Definitions for icarusˈɪk ər əs
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(Greek mythology) son of Daedalus; while escaping from Crete with his father (using the wings Daedalus had made) he flew too close to the sun and the wax melted and he fell into the Aegean and drowned
In Greek mythology, Icarus is the son of the master craftsman Daedalus. The main story told about Icarus is his attempt to escape from Crete by means of wings that his father constructed from feathers and wax. He ignored instructions not to fly too close to the sun, and the melting wax caused him to fall into the sea where he drowned. The myth shares thematic similarities with that of Phaëton—both are usually taken as tragic examples of hubris or failed ambition—and is often depicted in art. Today, the Hellenic Air Force Academy is named after Icarus, who is seen as the mythical pioneer in Greece's attempt to conquer the skies. Icarus's father Daedalus, a talented and remarkable Athenian craftsman, built the Labyrinth for King Minos of Crete near his palace at Knossos to imprison the Minotaur, a half-man, half-bull monster born of his wife and the Cretan bull. Minos imprisoned Daedalus himself in the labyrinth because he gave Minos' daughter, Ariadne, a clew in order to help Theseus, the enemy of Minos, to survive the Labyrinth and defeat the Minotaur. Daedalus fashioned two pairs of wings out of wax and feathers for himself and his son. Daedalus tried his wings first, but before taking off from the island, warned his son not to fly too close to the sun, nor too close to the sea, but to follow his path of flight. Overcome by the giddiness that flying lent him, Icarus soared through the sky curiously, but in the process he came too close to the sun, which melted the wax. Icarus kept flapping his wings but soon realized that he had no feathers left and that he was only flapping his bare arms, and so Icarus fell into the sea in the area which today bears his name, the Icarian Sea near Icaria, an island southwest of Samos.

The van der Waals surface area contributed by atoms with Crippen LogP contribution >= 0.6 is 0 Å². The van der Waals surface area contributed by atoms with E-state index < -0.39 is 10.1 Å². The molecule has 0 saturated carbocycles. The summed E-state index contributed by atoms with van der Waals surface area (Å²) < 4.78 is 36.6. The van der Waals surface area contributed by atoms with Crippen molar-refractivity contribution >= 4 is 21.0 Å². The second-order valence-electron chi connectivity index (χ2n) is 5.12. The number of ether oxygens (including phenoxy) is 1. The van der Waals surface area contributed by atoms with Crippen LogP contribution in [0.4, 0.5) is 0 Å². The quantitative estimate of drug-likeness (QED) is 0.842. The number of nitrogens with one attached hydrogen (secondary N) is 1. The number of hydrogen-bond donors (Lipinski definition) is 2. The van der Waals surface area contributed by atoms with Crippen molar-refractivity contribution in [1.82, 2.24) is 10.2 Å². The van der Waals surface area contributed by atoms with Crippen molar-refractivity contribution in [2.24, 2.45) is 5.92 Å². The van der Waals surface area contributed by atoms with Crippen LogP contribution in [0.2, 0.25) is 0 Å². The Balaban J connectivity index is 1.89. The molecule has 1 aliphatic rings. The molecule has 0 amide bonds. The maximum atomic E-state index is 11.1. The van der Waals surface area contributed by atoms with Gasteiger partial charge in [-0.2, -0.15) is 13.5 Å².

The Nuttall Encyclopedia
son of Dædalus (q. v.), who, flying with his father from Crete on wax-fastened wings, soared so high that the sun melted the wax and he dropped into the sea, giving name to that part of it.
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